Since the historically short-lived tenure of Liz Truss as prime minister of the United Kingdom (U.K.) came to an abrupt end late last month, the selection of Rishi Sunak as the country’s next political leader has left legacy media aglow with curiosity.
While some outlets like Time Magazine have gone the route of pushing speculative articles asking “Who is Rishi Sunak?” and “What kind of leader will [he] be?” others such as the BBC and The New York Times have published detailed biographies of Sunak’s personal and political life.
“Mr. Sunak, a former chancellor of the Exchequer, is expected to pull Britain back to more mainstream policies after Ms. Truss’s failed experiment in trickle-down economics … [and] is also likely to offer a stark contrast to the flamboyant style and erratic behavior of [former U.K. Prime Minister] Boris Johnson,” the Times article reads.
At 42 years old, Sunak is the youngest U.K. prime minister in modern times, and — most importantly to the race-obsessed press — is the first non-white person to hold the office. A member of the ruling Conservative Party, he previously served as the U.K.’s chief financial minister from 2020 to July 2022 under Johnson.
Noticeably absent from the media’s coverage of Sunak’s rise to power, however, is the lack of the overplayed “far-right” moniker. While many left-wing news firms went out of their way to label figures such as Italy’s new prime minister as some sort of right-wing fascist, the same cannot be said when it comes to their characterization of Sunak.
So, why the vast difference in coverage? The reason, perhaps, is because Sunak — much like most of the Conservative Party’s members — is not an actual conservative that champions national sovereignty and individualism, but a proponent of the very globalist ideology supported by legacy media that seeks to eradicate such principles.
Since taking over as prime minister last week, Sunak has already begun advancing many policies endorsed by leftists throughout Europe and the United States, namely with respect to energy. One of the first actions he took after being sworn into office was to reinstate a government ban on fracking, a safe and efficient way of extracting oil and natural gas from the earth that was permitted under Truss’s short premiership. In 2019, the U.K. had released a manifesto commitment stating that the government would not support the practice “unless the science shows categorically that it can be done safely.”
While seemingly ignoring that his citizens might freeze this winter as a result of Britain’s ongoing energy crisis, Sunak has also started solidifying ties with international organizations promoting climate alarmism, announcing in a Wednesday tweet that he will be attending the United Nations’ 2022 Climate Change Conference to deliver on “building a secure and sustainable future.”
Other actions taken by Sunak in his short tenure as prime minister to further grow the power and scope of Britain’s government include agreeing to a plan that seeks to raise taxes on the country’s citizens. According to a state Treasury official, the coming hike is due in part to the government’s “borrowing [of] hundreds of billions of pounds” during the Covid lockdowns.
Sunak’s Sorted History
Despite being the leader of Britain’s “conservative” party, Sunak’s pimping of “green energy” and big government policies should come as no surprise given his past history of collaborating with globalist organizations such as the World Economic Forum (WEF). Back in 2020, the then-Member of Parliament gave a keynote address at WEF’s Green Horizon Summit to discuss the “need to ensure a positive and fair transition to net zero [emissions] and protect our environment.” During his time as Britain’s chief financial minister, Sunak, a former Goldman Sachs banker, was also at the forefront of pushing a central bank digital currency (CBDC), a WEF-supported policy that could potentially give the U.K. government greater oversight of citizens’ financial activities and lead to the creation of a social credit system.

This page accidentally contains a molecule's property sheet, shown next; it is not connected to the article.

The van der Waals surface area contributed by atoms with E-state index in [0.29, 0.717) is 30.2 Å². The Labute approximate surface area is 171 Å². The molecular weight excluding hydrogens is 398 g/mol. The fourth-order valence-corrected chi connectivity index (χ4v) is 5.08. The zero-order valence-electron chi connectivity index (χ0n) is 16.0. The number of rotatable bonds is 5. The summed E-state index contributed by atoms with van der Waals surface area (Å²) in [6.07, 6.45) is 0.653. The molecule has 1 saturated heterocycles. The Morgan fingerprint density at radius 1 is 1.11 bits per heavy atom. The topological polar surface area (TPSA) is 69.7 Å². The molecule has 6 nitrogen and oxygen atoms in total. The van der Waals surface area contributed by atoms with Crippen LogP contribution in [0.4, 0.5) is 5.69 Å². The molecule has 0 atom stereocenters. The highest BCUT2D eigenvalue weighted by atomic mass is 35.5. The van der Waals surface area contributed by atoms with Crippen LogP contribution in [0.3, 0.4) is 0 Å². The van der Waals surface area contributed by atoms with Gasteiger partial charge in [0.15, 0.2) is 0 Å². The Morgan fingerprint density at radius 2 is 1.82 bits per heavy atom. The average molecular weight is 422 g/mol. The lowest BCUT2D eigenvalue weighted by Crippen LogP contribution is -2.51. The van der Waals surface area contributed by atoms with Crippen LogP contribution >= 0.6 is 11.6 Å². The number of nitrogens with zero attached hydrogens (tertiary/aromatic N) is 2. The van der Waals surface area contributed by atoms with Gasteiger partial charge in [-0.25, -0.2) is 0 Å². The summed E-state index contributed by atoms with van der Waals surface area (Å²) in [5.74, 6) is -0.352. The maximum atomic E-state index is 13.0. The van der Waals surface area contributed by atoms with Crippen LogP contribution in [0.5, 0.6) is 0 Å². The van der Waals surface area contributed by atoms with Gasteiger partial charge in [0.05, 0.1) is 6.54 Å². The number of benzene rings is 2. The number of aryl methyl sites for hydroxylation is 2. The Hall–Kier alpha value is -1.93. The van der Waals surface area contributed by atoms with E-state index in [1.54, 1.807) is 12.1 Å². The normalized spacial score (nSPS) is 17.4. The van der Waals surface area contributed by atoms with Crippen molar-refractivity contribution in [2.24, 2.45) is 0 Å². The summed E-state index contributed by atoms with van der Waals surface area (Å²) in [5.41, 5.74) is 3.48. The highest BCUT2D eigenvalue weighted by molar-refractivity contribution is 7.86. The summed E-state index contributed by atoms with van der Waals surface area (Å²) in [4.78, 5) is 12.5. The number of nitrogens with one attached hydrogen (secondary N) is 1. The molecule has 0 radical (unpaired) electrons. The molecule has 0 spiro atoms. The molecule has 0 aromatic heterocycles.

But Sunak’s concerning past doesn’t stop at the WEF. In recent years, Britain’s new prime minister has made numerous comments suggesting that under his leadership, the U.K. could begin taking a much laxer approach with respect to its relationship with China. In 2020, Sunak said that Britain should be “realistic” and “probably transactional” instead of “starry-eyed” when it comes to dealing with the communist regime, adding that China is going to be a major player in the world economy and that “it would be wrong to ignore that.”
Sunak would go on to give a speech a year later in which he claimed that it would be important for the U.K. to, as Breitbart News summarized, “take advantage of the emerging financial services sector in China through partnerships with the City of London.” Sunak also asserted a need for the two nations to partner on “global issues like health, ageing, climate and biodiversity,” and was pursuing a “complete sea change” in relations with Beijing as recently as January.
Like so many other “right-wing” politicians throughout Europe and the United States, Sunak is just another wolf dressed in sheep’s clothing. The “conservatism” of Britain’s new prime minister is nothing more than a facade for the leftist policies seeking to cripple the ability of citizens to provide for themselves and their families without government involvement. While events like Brexit may have allowed the British people to escape the clutches of globalist bodies like the European Union, they have a long way to go in realizing that the calls are coming from inside their own house.